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Deal Could End Protests in Port Said - 2002-01-07


The head of the chamber of commerce in Port Said, Egypt, says a deal has been worked out with the government that could end days of protests by the city's merchants that turned violent on Sunday. The merchants are upset over a government decision to raise tariffs on imported clothing.

Stones were thrown at restaurants, tires were set ablaze in the streets, and three cars were damaged by protesters angry over the government's decision to raise tariffs on imported, ready-made, garments. Reports say police arrested 14 people.

The violence broke out at the end of a march through the Mediterranean port city that sits at the mouth of the Suez Canal. Some demonstrators carried a coffin with the words, "free trade zone." Others chanted anti-government slogans.

In 1976, then-President Anwar Sadat granted Port Said duty-free status to commemorate the city's efforts in battles against the British, the Israelis and others.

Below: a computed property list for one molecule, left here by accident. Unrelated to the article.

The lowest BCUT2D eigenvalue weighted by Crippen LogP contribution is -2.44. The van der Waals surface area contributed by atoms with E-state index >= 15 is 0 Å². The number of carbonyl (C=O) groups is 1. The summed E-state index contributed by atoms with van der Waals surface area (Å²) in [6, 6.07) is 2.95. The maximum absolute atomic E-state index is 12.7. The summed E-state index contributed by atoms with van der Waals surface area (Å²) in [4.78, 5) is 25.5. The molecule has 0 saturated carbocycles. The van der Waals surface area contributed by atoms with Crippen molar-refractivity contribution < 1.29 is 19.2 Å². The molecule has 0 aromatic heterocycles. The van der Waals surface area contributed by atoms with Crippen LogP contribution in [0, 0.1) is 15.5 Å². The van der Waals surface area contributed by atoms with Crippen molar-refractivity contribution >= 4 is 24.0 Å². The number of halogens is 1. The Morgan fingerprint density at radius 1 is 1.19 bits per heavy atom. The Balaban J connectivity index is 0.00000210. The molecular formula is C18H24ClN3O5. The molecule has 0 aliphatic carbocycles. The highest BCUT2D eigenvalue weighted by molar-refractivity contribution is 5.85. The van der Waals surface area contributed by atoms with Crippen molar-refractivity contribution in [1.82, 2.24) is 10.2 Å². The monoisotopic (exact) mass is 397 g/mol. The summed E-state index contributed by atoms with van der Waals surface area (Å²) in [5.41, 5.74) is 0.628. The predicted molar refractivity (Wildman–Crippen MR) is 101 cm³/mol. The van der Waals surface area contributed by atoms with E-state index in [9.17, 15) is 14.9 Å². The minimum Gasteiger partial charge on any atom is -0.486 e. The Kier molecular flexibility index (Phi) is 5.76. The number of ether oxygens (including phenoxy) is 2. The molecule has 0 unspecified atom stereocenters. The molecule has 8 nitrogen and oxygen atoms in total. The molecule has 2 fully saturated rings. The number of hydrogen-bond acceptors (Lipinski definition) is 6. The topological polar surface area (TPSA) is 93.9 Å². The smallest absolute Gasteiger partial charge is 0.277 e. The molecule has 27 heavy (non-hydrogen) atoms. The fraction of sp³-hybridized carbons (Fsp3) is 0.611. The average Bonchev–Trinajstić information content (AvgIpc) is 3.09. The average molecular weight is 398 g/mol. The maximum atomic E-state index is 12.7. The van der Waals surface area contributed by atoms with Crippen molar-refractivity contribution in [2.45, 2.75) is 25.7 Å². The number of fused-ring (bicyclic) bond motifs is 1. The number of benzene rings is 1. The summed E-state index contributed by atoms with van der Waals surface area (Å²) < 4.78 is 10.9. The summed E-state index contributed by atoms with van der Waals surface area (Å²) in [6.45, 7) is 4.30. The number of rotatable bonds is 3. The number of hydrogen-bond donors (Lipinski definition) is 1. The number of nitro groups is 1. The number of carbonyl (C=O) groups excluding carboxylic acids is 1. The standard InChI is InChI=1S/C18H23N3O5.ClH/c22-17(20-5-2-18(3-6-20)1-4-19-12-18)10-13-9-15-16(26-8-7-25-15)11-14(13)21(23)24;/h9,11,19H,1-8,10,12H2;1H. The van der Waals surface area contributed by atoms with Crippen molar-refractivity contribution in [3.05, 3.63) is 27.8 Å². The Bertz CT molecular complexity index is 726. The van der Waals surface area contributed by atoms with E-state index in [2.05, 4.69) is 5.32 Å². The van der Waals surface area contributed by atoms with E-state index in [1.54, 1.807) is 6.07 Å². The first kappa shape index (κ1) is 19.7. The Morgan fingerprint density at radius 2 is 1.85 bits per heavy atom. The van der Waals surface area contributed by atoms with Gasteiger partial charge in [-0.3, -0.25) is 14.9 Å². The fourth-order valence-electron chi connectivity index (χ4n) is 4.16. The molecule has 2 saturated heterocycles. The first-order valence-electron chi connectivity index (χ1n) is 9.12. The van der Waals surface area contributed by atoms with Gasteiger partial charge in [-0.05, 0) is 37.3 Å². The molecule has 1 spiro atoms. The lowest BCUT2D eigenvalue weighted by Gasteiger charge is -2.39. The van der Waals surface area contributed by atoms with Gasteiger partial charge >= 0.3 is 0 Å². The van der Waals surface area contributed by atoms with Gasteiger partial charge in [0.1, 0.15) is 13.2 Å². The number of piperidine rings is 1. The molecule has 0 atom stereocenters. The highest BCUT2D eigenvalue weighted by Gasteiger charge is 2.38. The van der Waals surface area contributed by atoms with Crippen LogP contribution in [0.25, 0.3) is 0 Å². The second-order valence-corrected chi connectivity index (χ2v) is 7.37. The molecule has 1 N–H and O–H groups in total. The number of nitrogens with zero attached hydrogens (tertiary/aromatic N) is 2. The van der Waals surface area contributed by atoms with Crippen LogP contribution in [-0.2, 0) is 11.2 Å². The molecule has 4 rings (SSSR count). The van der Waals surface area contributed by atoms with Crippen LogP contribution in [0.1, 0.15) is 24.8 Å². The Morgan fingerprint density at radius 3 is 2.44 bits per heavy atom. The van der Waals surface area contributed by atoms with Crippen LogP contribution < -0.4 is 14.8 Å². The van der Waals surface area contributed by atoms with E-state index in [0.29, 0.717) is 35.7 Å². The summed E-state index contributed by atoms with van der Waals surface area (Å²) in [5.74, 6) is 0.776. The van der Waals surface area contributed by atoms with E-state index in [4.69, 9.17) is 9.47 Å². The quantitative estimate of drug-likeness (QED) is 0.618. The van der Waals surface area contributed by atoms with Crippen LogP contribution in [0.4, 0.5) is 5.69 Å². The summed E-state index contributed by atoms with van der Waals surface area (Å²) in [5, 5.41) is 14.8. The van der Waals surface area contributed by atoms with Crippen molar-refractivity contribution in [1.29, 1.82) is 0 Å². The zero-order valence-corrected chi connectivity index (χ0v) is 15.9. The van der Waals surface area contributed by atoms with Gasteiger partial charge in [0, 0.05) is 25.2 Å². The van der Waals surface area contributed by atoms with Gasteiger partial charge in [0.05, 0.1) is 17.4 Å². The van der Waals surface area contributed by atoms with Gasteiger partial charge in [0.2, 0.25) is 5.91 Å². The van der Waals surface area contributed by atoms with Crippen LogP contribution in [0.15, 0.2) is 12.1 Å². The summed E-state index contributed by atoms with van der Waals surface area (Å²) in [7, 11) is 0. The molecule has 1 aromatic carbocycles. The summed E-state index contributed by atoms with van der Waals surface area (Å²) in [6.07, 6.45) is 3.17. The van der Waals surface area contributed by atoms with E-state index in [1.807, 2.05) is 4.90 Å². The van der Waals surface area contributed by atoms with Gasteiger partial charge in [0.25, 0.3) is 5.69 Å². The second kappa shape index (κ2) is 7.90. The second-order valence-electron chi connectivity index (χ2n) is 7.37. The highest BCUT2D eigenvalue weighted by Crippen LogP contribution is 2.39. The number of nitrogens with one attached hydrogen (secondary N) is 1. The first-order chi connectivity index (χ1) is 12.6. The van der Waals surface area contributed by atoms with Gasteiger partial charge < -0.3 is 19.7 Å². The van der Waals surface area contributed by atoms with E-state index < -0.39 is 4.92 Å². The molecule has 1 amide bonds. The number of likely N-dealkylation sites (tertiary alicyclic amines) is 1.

Since then, the city's main source of income has come from visitors who come to Port Said to get bargains on such items as shoes and clothing.

The head of the city's chamber of commerce, Mohamed Abdel Fattah el Masry, told VOA the violence broke out when shoppers, after learning from customs officials they would have to pay increased taxes, attempted to return the merchandise and were demanding full refunds.

Mr. Masry said a deal has since been worked out with the government. "To give an allowance for every person who is going out from Port Said to go out with six pieces of garments free of custom duty, but they have to pay a sales tax," he said

A 10 percent sales tax will be added to the cost of duty-free ready-made clothing in Port Said.

The average imported suit in Egypt costs anywhere from $800 to $2,000, compared with about $200 for an Egyptian-made suit.

Before the new agreement was reached with the government, many merchants in Port Said had closed their shops in protest, saying with the Egyptian economy already weak, the government decision would have driven them out of business.

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